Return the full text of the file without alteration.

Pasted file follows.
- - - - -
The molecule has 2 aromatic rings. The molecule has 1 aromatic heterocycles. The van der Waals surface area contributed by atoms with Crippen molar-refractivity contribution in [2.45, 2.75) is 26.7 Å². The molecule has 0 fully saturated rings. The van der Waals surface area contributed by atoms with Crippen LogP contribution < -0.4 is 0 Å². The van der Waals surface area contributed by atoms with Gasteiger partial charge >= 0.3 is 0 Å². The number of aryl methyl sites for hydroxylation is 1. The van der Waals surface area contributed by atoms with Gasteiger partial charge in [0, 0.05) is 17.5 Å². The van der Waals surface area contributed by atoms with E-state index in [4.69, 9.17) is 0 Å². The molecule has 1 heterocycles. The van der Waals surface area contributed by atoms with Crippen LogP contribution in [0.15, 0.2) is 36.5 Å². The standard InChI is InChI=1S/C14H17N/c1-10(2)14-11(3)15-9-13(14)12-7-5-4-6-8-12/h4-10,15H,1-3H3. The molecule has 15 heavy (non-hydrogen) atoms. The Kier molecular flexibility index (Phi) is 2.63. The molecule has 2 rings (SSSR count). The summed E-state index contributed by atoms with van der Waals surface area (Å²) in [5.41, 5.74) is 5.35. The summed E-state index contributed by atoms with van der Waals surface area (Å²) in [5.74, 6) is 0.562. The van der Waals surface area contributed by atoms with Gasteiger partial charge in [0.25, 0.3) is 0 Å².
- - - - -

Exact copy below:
The molecule has 2 aromatic rings. The molecule has 1 aromatic heterocycles. The van der Waals surface area contributed by atoms with Crippen molar-refractivity contribution in [2.45, 2.75) is 26.7 Å². The molecule has 0 fully saturated rings. The van der Waals surface area contributed by atoms with Crippen LogP contribution < -0.4 is 0 Å². The van der Waals surface area contributed by atoms with Gasteiger partial charge >= 0.3 is 0 Å². The number of aryl methyl sites for hydroxylation is 1. The van der Waals surface area contributed by atoms with Gasteiger partial charge in [0, 0.05) is 17.5 Å². The van der Waals surface area contributed by atoms with E-state index in [4.69, 9.17) is 0 Å². The molecule has 1 heterocycles. The van der Waals surface area contributed by atoms with Crippen LogP contribution in [0.15, 0.2) is 36.5 Å². The standard InChI is InChI=1S/C14H17N/c1-10(2)14-11(3)15-9-13(14)12-7-5-4-6-8-12/h4-10,15H,1-3H3. The molecule has 15 heavy (non-hydrogen) atoms. The Kier molecular flexibility index (Phi) is 2.63. The molecule has 2 rings (SSSR count). The summed E-state index contributed by atoms with van der Waals surface area (Å²) in [5.41, 5.74) is 5.35. The summed E-state index contributed by atoms with van der Waals surface area (Å²) in [5.74, 6) is 0.562. The van der Waals surface area contributed by atoms with Gasteiger partial charge in [0.25, 0.3) is 0 Å².